clock menu more-arrow no yes

Filed under:

Bradley Sowell on Seahawks double standard: I could tell the difference right away

New, comments
NFL: Seattle Seahawks at Tampa Bay Buccaneers Reinhold Matay-USA TODAY Sports

A lot of Seattle Seahawks fans expressed displeasure for the offensive line in 2016, particularly at the tackle position with Bradley Sowell and Garry Gilliam. But Sowell has also been a voice of reason and honesty on Twitter, and that continued in light of the news that the Seahawks may receive a punishment from the NFL for not disclosing an injury to Richard Sherman. The league could reportedly take away Seattle’s second round pick, an add-on to the NFL docking the Seahawks a 2017 fifth round pick for fighting in OTAs.

Sowell says that the OTAs in Seattle were “the easiest/ slowest I’ve (sic) ever been a part of” and much more:

And then came the holding penalties:

And it’s something he noticed right away:

Is the NFL “out to get” the Seahawks? The league is out to make every team as competitive as possible. That’s hard to do when teams like the New England Patriots and Seattle Seahawks are clearly better at putting together a talented roster, but the great equalizer is: Arbitrary punishments for whatever violation you can think of.

Holding calls: A lot of football people will tell you that there is holding on every play. They often only become “obvious” when a flag is thrown and a slow-motion replay shows that it could be holding. How often have you screamed at the television for the hold that wasn’t called? Or the ones that were ticky-tack?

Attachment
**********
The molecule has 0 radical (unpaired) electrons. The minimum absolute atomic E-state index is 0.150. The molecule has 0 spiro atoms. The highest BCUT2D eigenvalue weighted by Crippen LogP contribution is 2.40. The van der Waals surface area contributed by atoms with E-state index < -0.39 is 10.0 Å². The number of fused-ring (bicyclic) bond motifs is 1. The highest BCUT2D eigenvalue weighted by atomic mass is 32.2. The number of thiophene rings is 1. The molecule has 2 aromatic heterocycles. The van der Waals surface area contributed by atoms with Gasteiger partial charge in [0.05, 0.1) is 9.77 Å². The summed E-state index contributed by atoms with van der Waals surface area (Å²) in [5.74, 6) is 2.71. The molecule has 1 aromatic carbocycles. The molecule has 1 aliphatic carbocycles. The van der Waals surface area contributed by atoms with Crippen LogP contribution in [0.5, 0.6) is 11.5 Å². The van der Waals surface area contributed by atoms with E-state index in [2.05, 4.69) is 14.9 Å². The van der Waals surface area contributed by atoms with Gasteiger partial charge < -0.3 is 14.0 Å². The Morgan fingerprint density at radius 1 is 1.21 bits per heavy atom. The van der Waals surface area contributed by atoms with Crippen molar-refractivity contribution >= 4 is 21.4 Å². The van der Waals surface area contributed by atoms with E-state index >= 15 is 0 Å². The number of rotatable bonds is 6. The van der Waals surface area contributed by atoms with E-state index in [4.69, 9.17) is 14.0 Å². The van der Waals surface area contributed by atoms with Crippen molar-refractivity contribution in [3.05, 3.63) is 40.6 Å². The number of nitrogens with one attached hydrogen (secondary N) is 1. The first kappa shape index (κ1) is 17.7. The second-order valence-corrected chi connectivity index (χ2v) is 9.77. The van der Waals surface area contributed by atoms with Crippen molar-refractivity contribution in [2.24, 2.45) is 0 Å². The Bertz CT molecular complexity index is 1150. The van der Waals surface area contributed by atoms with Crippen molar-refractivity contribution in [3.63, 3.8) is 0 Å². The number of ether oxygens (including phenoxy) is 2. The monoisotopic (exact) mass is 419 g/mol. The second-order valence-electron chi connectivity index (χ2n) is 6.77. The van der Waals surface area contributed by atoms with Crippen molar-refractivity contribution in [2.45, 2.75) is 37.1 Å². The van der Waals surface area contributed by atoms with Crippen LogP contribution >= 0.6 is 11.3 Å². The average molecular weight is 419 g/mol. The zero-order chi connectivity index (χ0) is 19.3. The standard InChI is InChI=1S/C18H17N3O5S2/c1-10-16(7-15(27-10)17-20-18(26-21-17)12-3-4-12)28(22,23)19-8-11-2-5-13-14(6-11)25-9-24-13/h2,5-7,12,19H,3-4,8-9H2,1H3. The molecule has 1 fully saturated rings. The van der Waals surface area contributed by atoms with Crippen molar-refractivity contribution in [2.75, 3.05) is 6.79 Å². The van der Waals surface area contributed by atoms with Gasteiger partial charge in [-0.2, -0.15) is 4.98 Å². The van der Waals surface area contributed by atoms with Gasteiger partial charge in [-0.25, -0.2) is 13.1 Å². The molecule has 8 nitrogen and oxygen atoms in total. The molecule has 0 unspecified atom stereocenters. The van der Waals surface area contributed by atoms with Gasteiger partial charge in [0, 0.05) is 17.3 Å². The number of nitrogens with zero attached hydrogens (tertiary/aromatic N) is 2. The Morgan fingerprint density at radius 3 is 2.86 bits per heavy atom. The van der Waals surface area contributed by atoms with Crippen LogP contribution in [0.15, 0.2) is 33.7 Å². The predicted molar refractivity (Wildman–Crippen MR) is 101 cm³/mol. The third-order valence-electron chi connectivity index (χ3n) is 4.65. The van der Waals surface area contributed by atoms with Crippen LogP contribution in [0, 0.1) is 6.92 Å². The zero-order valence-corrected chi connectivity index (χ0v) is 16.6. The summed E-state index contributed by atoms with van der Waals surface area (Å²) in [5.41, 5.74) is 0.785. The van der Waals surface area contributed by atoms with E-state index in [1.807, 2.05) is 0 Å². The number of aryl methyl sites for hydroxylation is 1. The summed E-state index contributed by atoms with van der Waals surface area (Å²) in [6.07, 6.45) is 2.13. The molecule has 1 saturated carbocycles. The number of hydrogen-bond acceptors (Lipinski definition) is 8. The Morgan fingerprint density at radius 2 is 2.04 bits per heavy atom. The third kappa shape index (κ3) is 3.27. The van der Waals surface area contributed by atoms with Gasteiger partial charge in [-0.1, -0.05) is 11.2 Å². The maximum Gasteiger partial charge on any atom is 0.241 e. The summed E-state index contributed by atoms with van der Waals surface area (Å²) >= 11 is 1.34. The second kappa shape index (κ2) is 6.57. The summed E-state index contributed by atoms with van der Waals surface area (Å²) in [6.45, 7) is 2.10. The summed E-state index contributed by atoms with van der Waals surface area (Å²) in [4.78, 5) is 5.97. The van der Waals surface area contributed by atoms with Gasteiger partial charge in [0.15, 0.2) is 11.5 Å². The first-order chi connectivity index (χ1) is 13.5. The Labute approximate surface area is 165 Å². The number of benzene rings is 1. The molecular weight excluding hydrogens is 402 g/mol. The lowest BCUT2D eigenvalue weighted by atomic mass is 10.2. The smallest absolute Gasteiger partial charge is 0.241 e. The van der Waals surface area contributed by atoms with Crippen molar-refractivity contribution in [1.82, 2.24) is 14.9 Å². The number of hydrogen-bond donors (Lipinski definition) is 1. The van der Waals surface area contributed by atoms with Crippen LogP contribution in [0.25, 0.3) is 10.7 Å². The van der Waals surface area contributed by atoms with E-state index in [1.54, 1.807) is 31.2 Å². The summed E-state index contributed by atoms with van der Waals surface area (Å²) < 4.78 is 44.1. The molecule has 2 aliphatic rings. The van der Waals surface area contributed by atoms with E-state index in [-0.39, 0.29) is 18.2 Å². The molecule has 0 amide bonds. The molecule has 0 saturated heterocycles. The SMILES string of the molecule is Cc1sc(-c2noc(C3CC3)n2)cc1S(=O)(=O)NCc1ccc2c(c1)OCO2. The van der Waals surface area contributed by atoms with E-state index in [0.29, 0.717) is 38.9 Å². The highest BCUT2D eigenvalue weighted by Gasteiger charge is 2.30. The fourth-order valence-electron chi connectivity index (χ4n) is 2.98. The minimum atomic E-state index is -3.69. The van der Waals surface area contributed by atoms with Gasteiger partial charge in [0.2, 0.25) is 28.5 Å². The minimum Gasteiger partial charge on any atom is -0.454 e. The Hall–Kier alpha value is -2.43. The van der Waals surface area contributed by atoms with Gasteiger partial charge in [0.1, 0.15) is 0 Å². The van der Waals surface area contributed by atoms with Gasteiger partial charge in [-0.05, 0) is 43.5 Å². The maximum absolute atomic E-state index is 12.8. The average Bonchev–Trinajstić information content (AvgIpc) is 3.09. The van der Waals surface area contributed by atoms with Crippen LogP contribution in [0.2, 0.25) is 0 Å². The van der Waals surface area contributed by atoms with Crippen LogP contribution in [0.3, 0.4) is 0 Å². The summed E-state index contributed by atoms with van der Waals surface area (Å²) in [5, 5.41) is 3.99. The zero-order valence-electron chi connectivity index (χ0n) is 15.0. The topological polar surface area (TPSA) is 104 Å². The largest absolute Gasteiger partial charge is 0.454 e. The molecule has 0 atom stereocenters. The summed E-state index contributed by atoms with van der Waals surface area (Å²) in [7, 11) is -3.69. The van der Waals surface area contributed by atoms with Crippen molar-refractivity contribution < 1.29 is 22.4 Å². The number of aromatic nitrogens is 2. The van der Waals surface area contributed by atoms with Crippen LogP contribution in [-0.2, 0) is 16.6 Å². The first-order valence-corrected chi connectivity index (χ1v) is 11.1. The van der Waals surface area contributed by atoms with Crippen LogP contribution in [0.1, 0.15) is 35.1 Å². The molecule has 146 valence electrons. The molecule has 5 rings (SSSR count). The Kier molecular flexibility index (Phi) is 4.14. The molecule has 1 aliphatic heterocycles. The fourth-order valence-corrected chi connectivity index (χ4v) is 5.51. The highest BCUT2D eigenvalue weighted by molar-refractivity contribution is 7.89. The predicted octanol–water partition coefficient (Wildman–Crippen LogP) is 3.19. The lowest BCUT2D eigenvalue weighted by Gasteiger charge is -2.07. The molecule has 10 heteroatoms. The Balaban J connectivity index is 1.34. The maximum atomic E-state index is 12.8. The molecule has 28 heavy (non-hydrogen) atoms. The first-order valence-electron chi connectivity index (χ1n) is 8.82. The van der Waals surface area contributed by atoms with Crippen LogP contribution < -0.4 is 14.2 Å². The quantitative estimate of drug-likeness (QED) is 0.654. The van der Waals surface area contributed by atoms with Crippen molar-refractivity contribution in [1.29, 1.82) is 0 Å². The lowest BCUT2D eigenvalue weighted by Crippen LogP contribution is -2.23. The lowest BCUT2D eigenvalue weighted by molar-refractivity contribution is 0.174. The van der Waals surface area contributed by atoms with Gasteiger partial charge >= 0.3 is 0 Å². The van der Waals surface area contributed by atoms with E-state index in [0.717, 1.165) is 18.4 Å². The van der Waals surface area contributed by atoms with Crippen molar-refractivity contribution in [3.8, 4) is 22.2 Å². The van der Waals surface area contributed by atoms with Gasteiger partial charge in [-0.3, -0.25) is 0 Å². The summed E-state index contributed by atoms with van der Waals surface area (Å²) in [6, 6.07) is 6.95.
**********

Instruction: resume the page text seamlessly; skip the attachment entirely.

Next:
OTAs: Sowell says that they were the lightest he’d ever seen. You hear about violations for fights. You may not hear about the fights that weren’t punished by the league.

Not disclosing injuries: The Jacksonville Jaguars didn’t disclose significant injuries to Blake Bortles this season. The Indianapolis Colts didn’t do that with Andrew Luck a year ago. The New York Jets did the same thing with Brett Favre in 2009. Only when you get punished for it, does it become “cheating.”

You think the NFL wants to take away a high second round pick from the Jaguars, an awful team still trying to rebuild? No, that would make it harder to sell them to Jacksonville and London. Take one away from Seattle and you make it harder for them to improve, but know they are still going to be good.

The biggest problem with the NFL this season, in my eyes, was that there were too many horrible teams. Jaguars, Browns, Bears, Jets, 49ers, Rams ... these were not competitive teams. The “middle” with Bills, Panthers, Saints, Bengals, Chargers, Eagles, Cardinals, Colts, Ravens, Vikings, Titans, Bucs ... these teams stood no real chance at winning the Super Bowl, at any point. I think eight teams went into the playoffs with a shot to win the Super Bowl. Looking at it now, maybe it really was only four. There is no parity. There is no balance.

Of course Roger Goodell is trying to “correct” that. Even at the cost of fair judgment.